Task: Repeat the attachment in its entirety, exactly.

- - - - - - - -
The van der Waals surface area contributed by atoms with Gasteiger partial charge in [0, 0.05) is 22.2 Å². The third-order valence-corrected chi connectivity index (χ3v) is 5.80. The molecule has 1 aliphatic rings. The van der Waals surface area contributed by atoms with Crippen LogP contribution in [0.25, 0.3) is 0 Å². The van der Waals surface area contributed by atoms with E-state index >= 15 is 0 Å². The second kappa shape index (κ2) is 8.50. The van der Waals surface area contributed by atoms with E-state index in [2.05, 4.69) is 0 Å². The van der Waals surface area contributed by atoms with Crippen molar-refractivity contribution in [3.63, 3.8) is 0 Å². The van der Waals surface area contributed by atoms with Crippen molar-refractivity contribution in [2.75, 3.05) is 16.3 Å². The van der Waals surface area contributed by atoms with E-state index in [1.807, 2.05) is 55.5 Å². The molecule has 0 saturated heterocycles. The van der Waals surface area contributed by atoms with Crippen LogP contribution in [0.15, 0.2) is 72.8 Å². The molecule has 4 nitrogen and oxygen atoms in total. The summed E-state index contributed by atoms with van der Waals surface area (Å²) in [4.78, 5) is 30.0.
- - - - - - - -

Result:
The van der Waals surface area contributed by atoms with Gasteiger partial charge in [0, 0.05) is 22.2 Å². The third-order valence-corrected chi connectivity index (χ3v) is 5.80. The molecule has 1 aliphatic rings. The van der Waals surface area contributed by atoms with Crippen LogP contribution in [0.25, 0.3) is 0 Å². The van der Waals surface area contributed by atoms with E-state index >= 15 is 0 Å². The second kappa shape index (κ2) is 8.50. The van der Waals surface area contributed by atoms with E-state index in [2.05, 4.69) is 0 Å². The van der Waals surface area contributed by atoms with Crippen molar-refractivity contribution in [3.63, 3.8) is 0 Å². The van der Waals surface area contributed by atoms with Crippen molar-refractivity contribution in [2.75, 3.05) is 16.3 Å². The van der Waals surface area contributed by atoms with E-state index in [1.807, 2.05) is 55.5 Å². The molecule has 0 saturated heterocycles. The van der Waals surface area contributed by atoms with Crippen LogP contribution in [0.15, 0.2) is 72.8 Å². The molecule has 4 nitrogen and oxygen atoms in total. The summed E-state index contributed by atoms with van der Waals surface area (Å²) in [4.78, 5) is 30.0.